This afternoon on Fox News' America's News HQ, Shannon Bream hosted former House Majority Leader Tom Delay (R-TX) to comment on the narrowly averted threat of a government shutdown. Not mentioned at any point during the segment was the fact that DeLay is facing a three-year prison sentence after being convicted of money laundering and conspiracy to commit money laundering.
DeLay's conviction is currently under appeal.
From the April 10 edition of America's News HQ:
During a CNN interview about the effect of Karl Rove's resignation, Suzanne Malveaux did not challenge Tom DeLay's claim that "[t]he president held the line on spending," despite the fact that, even though President Bush assumed office with a $125.3 billion surplus, the Bush administration has run a deficit in every fiscal year of the Bush presidency. Additionally, Malveaux did not note Rove's reported assertion that his "biggest error" of the 2006 election cycle was "not working soon enough to replace Republicans tainted by scandal," or point out that DeLay himself remained in the House for several months following his indictment on money laundering and conspiracy charges.
Tom DeLay falsely claimed that Alan Colmes told a "lie" when Colmes noted that the House ethics committee, in the course of admonishing DeLay for objectionable fundraising and improper use of a federal agency, called on DeLay to "temper your future actions to ensure you were in compliance with House ethics rules." In fact, the House Committee on Standards of Official Conduct did indeed ask DeLay to "temper [his] future actions" to assure "full compliance ... with the applicable House rules and standards of conduct."
Fred Barnes claimed that "only the press" refers to former Rep. Tom DeLay (R-TX) as "the Hammer." But The New York Times reported that a tribute dinner held by DeLay supporters in Washington, D.C., in May 2005 included numerous references to DeLay's nickname: "Mr. DeLay was served a red-white-and-blue cake festooned with sparklers and plastic hammers -- a reference to his nickname, the Hammer -- while the band played 'If I Had a Hammer.' "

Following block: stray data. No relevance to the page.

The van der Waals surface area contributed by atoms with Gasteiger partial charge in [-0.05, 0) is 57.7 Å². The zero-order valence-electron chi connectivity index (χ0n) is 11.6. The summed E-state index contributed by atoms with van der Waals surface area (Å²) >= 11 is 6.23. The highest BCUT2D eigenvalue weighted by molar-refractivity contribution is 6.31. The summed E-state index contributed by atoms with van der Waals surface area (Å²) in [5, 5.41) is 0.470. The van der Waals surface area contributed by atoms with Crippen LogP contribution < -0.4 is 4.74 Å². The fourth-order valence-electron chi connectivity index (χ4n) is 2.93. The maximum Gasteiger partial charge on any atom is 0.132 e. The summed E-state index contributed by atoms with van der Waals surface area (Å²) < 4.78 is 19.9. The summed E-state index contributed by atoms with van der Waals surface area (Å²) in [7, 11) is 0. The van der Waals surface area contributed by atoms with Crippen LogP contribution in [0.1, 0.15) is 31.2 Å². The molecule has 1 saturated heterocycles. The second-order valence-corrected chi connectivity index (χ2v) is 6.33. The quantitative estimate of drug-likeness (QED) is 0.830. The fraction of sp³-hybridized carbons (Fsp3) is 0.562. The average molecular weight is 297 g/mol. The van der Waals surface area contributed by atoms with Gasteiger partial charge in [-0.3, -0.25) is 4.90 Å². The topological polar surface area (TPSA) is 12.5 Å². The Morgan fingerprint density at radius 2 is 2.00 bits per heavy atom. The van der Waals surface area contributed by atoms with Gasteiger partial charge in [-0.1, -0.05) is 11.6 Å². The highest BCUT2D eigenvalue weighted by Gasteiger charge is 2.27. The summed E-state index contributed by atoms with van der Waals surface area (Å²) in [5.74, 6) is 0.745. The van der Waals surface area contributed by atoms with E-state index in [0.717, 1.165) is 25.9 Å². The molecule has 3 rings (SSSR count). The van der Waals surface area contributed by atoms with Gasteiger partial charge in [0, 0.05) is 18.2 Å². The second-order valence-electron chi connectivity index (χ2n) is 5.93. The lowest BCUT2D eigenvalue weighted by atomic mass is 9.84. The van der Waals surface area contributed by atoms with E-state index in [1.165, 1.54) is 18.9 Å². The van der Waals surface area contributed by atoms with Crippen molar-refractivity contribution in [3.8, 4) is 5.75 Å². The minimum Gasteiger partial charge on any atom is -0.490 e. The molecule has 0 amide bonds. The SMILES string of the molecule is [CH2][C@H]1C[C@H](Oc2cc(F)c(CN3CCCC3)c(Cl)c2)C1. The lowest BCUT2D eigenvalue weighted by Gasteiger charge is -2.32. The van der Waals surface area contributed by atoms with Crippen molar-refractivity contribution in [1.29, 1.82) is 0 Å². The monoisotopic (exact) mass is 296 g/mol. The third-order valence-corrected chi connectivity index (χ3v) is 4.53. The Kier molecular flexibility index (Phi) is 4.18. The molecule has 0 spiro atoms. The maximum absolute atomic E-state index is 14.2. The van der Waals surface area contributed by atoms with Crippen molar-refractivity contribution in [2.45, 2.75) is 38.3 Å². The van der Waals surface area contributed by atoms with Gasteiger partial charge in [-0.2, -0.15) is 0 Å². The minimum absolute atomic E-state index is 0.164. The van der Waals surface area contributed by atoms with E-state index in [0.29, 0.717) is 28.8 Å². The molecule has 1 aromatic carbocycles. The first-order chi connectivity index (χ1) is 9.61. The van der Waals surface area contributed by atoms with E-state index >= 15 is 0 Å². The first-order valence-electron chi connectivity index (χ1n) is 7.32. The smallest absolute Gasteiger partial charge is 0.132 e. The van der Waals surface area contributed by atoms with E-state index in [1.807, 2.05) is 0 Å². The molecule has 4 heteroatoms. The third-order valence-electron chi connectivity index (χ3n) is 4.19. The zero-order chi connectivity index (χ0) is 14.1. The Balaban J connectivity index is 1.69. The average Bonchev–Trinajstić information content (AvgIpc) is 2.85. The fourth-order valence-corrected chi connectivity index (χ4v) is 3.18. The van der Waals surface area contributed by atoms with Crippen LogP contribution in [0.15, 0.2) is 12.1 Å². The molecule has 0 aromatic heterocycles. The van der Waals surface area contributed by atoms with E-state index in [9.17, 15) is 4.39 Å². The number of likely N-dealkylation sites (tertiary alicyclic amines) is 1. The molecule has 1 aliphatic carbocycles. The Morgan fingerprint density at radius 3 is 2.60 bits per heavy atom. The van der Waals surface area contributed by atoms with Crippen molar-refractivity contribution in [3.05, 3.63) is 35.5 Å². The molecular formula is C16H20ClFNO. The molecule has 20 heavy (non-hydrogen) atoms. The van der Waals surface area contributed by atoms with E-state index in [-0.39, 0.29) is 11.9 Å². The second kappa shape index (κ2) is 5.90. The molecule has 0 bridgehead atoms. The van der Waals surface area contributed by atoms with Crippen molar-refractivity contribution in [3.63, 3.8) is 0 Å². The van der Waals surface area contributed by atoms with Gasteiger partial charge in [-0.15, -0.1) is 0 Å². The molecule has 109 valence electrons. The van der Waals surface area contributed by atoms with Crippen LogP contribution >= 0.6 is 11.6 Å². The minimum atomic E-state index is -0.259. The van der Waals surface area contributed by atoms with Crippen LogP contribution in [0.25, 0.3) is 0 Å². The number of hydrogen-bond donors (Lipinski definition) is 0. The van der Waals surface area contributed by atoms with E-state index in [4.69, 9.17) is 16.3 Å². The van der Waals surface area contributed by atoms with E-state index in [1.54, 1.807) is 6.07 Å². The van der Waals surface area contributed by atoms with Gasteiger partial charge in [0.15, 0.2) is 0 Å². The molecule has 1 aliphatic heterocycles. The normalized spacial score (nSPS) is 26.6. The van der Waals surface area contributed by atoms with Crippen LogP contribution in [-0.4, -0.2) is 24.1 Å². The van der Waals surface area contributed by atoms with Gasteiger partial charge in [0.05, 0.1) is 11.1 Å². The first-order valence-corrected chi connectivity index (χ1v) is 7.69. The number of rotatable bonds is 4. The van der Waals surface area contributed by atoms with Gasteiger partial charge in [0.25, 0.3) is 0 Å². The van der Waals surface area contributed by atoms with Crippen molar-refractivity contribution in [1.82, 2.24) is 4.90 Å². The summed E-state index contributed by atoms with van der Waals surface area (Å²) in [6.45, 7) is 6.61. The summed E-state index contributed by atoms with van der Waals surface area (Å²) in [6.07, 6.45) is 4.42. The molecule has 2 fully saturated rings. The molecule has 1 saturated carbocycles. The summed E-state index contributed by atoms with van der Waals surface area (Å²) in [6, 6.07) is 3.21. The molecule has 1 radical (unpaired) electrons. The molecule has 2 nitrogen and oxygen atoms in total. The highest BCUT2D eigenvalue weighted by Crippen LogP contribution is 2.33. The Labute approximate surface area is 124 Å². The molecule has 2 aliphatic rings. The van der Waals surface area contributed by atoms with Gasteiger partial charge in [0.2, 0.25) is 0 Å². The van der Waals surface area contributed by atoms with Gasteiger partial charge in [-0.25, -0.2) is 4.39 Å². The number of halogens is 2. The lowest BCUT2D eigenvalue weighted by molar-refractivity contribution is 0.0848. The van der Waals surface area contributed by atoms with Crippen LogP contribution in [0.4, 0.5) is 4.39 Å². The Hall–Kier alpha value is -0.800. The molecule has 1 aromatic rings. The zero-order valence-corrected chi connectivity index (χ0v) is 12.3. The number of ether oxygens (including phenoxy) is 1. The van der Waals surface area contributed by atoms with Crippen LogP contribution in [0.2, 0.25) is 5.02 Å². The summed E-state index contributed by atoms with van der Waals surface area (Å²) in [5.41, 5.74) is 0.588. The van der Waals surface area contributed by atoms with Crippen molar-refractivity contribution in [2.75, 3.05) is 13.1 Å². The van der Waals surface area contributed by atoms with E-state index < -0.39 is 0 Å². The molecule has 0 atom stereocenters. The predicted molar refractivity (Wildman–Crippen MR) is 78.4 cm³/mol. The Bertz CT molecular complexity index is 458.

Fox News host Neil Cavuto interviewed Rep. Tom DeLay (R-TX) only two days after DeLay announced his intention to resign his congressional seat. But during the entire interview, Cavuto asked DeLay nothing about why he abandoned his re-election bid after winning a contentious primary or why he decided to leave office altogether, even though Cavuto claimed he "can't believe" that he had done so. Neither did Cavuto once mention DeLay's alleged ties to Republican lobbyist Jack Abramoff or the guilty pleas of two of his former top aides, Michael Scanlon and Tony C. Rudy, for conspiring with Abramoff.
An April 5 Washington Post editorial asserted that Rep. Tom DeLay's (R-TX) departure from Congress will make it "much tougher for Democrats to flog their 'culture of corruption' message," offering only a quote from DeLay in support of the assertion -- but a Post article published the same day quoted a Democratic leader saying the opposite. The editorial then went on to undermine its own argument by noting that the political culture fostered by DeLay -- rather than the man himself -- represented the Republicans' "real problem."
On Fox News, numerous media figures asserted that Rep. Tom DeLay's (R-TX) decision to resign from Congress will hurt Democrats' ability to campaign against congressional Republicans' record of corruption -- and DeLay's part in it -- during the November 2006 midterm elections. But such predictions overlook the widening ethics scandals involving DeLay and the Republican Party.
In an interview with former House Majority Leader Tom DeLay (R-TX), Brit Hume misleadingly claimed that the scandal involving former lobbyist and DeLay associate Jack Abramoff has resulted in "charges against one of" DeLay's former aides and "possibly against a second." In fact, two former DeLay staffers have pleaded guilty to felonies in connection with the Abramoff scandal, and a third former DeLay staffer is reportedly under investigation.
Chris Matthews falsely claimed that Rep. Tom DeLay (R-TX) -- "quite sacrificially" -- engineered a redistricting in Texas that reduced his home district to "only about a 55 percent Republican district now," in order to raise GOP percentages in other districts and strengthen the Republican majority in Congress. In fact, the congressional district that DeLay represents is 65.9 percent Republican following DeLay's redistricting plan.
In an interview with former House Majority Leader Tom DeLay, Fox News' Neil Cavuto not only failed to ask DeLay any questions about his indictment by a Texas grand jury on charges of money-laundering, he did not even mention the indictment.
MSNBC host Chris Matthews falsely accused an accurate ad by Americans United for Change of smearing Tom DeLay.
Fox News correspondent Major Garrett stated that "neither [former House Majority Leader Tom] DeLay nor his aides have been charged" in the investigation surrounding former lobbyist Jack Abramoff. In fact, while none of DeLay's current aides has been charged, DeLay's former communications director has pleaded guilty to federal charges of bribery and fraud, and another former DeLay aide has reportedly been implicated.
In a December 15 Washington Post article, Jonathan Weisman wrote that Bush's recent statement that he believes Tom DeLay is innocent was an "apparent inconsistency," with how the White House has "deflected questions" about the CIA leak investigation "by saying they could not comment on ongoing investigations." Similarly, Fox News' Major Garrett purported to identify the "difference" in how the White House handled questions about the DeLay and Plame investigations. In fact, in both cases the administration made a premature statement presuming that a White House ally was innocent before an investigation was launched.